I'm wondering what the costs really are. Given that the software (Jabber) is free on both the client and server, what's left? Deployment? That's a one-time cost that's no higher than deploying any other software. Training? IM software isn't terribly complex (compared to Word or Excel). Many already use IM at home thanks to AOL, Microsoft, or Yahoo. The less technically inclined can always ask their kids for help. :-)
What Jeremy says is mostly true. This really comes down to total cost of ownership. The one gotcha is that software cost is almost always a small part of the overall cost of doing anything across an organization with 22,000 employees. its also usually the easiest part to figure out. Jeremy's statement presupposes a few things:
- Sufficient priority to get the engineering time necessary to create a solution. Jabber is a great tool. I've played with it some and got some people using it to see what it could do. Still, rolling it out in a reliable way for 22,000 people involves some planning, capital expenditure, etc. There are lots of fires being fought and that keeps us from working on new, interesting things. One of the things that people frequently don't factor in when they look at organizational dysfunction is the opportunity cost. Its huge.
- A desktop support structure that isn't extremely fragmented. A fragmented organization makes rolling something like this out difficult because you've got to convince 30 separate kingdoms to do it and then you've got to make sure it happens right, that the training is occurring, etc. Utah just isn't organized in a way that makes something like this a simple task.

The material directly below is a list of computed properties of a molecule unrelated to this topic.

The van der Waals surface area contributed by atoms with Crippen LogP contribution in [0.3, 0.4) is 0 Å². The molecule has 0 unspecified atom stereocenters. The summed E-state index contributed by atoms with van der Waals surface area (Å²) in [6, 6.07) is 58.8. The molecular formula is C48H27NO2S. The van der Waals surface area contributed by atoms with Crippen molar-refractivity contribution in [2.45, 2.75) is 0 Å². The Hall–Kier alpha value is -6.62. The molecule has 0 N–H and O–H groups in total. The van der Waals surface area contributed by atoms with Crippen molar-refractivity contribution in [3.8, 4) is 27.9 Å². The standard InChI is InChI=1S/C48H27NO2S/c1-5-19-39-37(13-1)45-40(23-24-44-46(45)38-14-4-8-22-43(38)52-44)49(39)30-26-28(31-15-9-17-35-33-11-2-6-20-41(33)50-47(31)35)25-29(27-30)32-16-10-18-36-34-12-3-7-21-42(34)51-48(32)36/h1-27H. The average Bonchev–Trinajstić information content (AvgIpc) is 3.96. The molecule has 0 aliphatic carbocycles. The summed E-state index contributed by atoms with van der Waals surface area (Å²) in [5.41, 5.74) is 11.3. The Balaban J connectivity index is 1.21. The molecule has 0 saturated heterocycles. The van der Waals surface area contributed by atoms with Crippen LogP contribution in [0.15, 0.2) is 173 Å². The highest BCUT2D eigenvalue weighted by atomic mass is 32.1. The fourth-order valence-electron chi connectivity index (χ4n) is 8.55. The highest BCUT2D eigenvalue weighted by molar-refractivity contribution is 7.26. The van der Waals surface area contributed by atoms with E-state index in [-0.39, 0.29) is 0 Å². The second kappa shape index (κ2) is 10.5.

The fact that it will be integrated into an existing product means that it will just happen and be prioritized along with email upgrades. Sometimes, this kind of upgrade is the only hope for moving in a new and interesting direction.
As an aside, I noticed on some of the comments on Jeremy's site that people were asking why not just use AIM? A number of us do use AIM everyday to get work done, but the consumer version has a few holes that need to be filled in an enterprise IM solution:
- An enterprise IM solution should tie into the corporate directory so that its easy to find people and create workgroups automatically (for presence, if nothing else).
- An enterprise IM solution should be secure. I want encryption from me to the recipient (not just the server) and I want positive feedback that its there.
- An enterprise IM solution should be as ubiquitous as you can make it across the enterprise so that its a tool people can count on for collaboration.